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Great cinnamon rolls can't be rushed

A traditional breakfast indulgence, the redolent pastries need to be kneaded, rise, baked and iced, but they're worth it.

April 01, 2010|By Amy Scattergood
  • Kirk McKoy / Los Angeles Times
Kirk McKoy / Los Angeles Times (kzp2ltnc/600/600x376 )

Imagine the landscape of a weekend morning, maybe the early hours of an Easter Sunday before whatever ritual — your church, my egg hunt — you observe. The house asleep, the alchemy of coffee, the knead and rise of dough. Fingerprints of flour on your coffee cup like evidence. After a few hours, mostly spent in the downtime of rising or baking, you open the oven door. Pull out the tray of cinnamon rolls, redolent of spice and sugar and yeast, turned gold by the heat that still warms the kitchen.

Sure, you can buy cinnamon rolls, sometimes even very good ones, at your local bakery, in the neon funhouse of the mall, in the bread aisle of grocery stores. But the homemade version is an exponential improvement, the spirals of pastry and spice, latticed with icing, unrolling more than just breakfast. With an easy recipe, you can create the comfort zone of a happy morning, a family breakfast table, a special holiday brunch.

Cinnamon rolls, like other essential comfort foods, are subject to their own iconography. Maybe your mother's recipe. Or the rolls the size of hubcaps, loaded with enough cream cheese frosting to mortar a building, that you keep returning to — a Midwestern diner, a Colorado truck stop — as if to the scene of a crime.

And they fall into two basic categories: the cinnamon roll as viennoiserie, made with croissant dough, the layers of embedded butter creating a rich, flaky archaeology; and the cinnamon roll as sweet bread, more like a spice-shot spiral of brioche. Making the former is possible, but it helps if you have a patisserie degree, and your best bet is probably to secure a permanent table at your local bakery.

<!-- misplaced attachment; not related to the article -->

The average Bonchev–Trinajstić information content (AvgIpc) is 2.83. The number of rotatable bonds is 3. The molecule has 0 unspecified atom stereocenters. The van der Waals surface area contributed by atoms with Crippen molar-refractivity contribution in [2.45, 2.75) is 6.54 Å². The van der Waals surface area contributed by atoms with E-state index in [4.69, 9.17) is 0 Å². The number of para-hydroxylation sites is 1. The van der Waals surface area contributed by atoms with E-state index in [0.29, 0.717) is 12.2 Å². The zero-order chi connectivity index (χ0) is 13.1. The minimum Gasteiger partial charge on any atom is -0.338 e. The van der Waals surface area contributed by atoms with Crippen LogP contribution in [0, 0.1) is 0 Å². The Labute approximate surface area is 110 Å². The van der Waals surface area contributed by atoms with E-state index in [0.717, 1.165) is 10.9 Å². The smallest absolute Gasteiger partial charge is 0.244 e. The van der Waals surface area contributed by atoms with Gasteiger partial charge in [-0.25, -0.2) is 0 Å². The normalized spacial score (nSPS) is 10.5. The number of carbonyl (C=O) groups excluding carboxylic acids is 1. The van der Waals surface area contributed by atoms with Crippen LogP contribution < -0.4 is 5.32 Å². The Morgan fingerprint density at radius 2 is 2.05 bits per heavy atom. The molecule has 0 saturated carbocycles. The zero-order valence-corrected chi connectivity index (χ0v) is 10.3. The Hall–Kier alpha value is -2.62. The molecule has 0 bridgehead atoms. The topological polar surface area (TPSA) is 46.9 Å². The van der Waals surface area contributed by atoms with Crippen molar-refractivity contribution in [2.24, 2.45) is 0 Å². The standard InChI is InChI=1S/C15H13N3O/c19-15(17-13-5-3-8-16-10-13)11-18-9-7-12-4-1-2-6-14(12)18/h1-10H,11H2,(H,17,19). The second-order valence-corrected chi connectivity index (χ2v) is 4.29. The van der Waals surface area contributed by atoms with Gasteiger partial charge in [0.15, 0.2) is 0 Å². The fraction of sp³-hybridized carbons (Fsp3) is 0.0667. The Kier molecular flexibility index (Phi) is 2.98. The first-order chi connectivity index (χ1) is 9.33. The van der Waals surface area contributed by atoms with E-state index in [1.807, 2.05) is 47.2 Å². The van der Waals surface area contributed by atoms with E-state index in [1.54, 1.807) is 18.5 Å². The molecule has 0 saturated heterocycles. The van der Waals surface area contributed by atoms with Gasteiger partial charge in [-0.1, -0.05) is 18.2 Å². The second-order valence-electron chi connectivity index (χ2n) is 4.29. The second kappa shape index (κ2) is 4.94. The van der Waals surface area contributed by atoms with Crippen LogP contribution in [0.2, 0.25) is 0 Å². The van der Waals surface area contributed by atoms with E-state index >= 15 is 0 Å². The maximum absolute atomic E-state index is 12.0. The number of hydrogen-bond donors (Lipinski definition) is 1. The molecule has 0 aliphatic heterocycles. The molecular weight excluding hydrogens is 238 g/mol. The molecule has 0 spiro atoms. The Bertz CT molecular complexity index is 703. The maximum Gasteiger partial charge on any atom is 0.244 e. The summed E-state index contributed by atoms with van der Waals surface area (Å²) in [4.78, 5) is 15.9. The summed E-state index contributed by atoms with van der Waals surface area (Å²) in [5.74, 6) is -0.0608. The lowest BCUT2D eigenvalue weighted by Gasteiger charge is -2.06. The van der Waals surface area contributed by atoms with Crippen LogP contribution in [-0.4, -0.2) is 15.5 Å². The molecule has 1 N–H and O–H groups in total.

Making the latter category of cinnamon rolls is not only possible but downright easy. You mix up the dough, let it rise, then roll it out and then up with a bit of filling. After another rise — most of which can happen overnight in the refrigerator — you slide them into the oven. Twenty minutes later, you're done. A drizzle of icing. Your kitchen fragrant with cinnamon.

This kind of cinnamon roll is what most of us grew up with, more a cinnamon bun than a Danish, a soft spiral that can accommodate vast quantities of cinnamon and icing but that isn't so rich that a few of them can't be consumed with a cup of morning coffee.

The key is to start with a basic sweet bread dough. This dough, enriched with butter and sugar, eggs and buttermilk, can be used for other things too: braided into challah, studded with raisins and baked into a loaf, portioned into monkey bread.

Add a little cinnamon to the dough too. Food scientist Shirley Corriher, in her most recent book "BakeWise," notes that a small amount of certain spices, including cinnamon, enhances yeast activity. Even if the cinnamon doesn't leaven the dough much — the additional yeast that enriched sweet dough requires accomplishes this — it will add another layer of spice to the finished product. A bit of baking soda added to the mix sweetens the dough and neutralizes the acidity of the buttermilk (thanks to baker Peter Reinhart for that pointer).

Although you can knead the dough by hand, making this recipe in a mixer fitted with a dough hook is a lot easier. After five minutes in the machine, turn the dough out into a buttered bowl to rise for an hour, then you're ready to, um, roll.

What you put into cinnamon rolls can vary enormously. After you've rolled the dough out into a rectangle and brushed it with melted butter (this binds with the small amount of flour in the filling and keeps the cinnamon-sugar from spilling out), you can spread the traditional cinnamon-sugar over the dough. Or you can experiment a bit, using candied ginger, chopped nuts, other spices — cardamom is a favorite of the Scandinavians who popularized cinnamon rolls — or even a few spoonfuls of jam.

Although you'd think that raisins or other dried fruit would be a great idea, save those for the bread you make with the same sweet dough recipe. Because though the raisins inside the rolls remain plump, the ones on the tops are exposed to too much heat during baking and tend to burn.

A few more tips: Add a pinch of salt to the filling to bring out the flavor. And be careful not to roll up the filling and dough too tightly, as tight rolls will often burst during that last quick rise in the hot oven.

After you've loosely rolled up the dough and filling — this is kind of like making a jelly roll — and pressed the edges together, cut the rolls with a bit of dental floss or kitchen twine (don't use flavored dental floss!) instead of a knife. This may sound odd, but it's a trick used in culinary school baking classes and by the ultimate authority, Martha Stewart, to ensure that the spirals of dough aren't smashed.

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